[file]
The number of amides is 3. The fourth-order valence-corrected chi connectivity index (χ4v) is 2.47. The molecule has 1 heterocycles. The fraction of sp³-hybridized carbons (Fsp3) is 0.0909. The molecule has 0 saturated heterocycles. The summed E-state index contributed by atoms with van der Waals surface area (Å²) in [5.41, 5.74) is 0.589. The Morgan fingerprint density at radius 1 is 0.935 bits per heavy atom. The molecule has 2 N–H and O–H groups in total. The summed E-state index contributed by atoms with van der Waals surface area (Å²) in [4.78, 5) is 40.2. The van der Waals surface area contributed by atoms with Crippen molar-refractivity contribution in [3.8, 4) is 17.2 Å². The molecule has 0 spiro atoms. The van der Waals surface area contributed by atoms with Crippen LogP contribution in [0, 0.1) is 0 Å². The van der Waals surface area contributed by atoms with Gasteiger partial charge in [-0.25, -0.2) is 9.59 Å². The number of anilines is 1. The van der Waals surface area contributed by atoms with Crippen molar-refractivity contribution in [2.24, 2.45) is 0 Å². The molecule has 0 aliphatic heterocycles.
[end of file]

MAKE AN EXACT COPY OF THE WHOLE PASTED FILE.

The number of amides is 3. The fourth-order valence-corrected chi connectivity index (χ4v) is 2.47. The molecule has 1 heterocycles. The fraction of sp³-hybridized carbons (Fsp3) is 0.0909. The molecule has 0 saturated heterocycles. The summed E-state index contributed by atoms with van der Waals surface area (Å²) in [5.41, 5.74) is 0.589. The Morgan fingerprint density at radius 1 is 0.935 bits per heavy atom. The molecule has 2 N–H and O–H groups in total. The summed E-state index contributed by atoms with van der Waals surface area (Å²) in [4.78, 5) is 40.2. The van der Waals surface area contributed by atoms with Crippen molar-refractivity contribution in [3.8, 4) is 17.2 Å². The molecule has 0 spiro atoms. The van der Waals surface area contributed by atoms with Crippen LogP contribution in [0, 0.1) is 0 Å². The van der Waals surface area contributed by atoms with Gasteiger partial charge in [-0.25, -0.2) is 9.59 Å². The number of anilines is 1. The van der Waals surface area contributed by atoms with Crippen molar-refractivity contribution in [2.24, 2.45) is 0 Å². The molecule has 0 aliphatic heterocycles.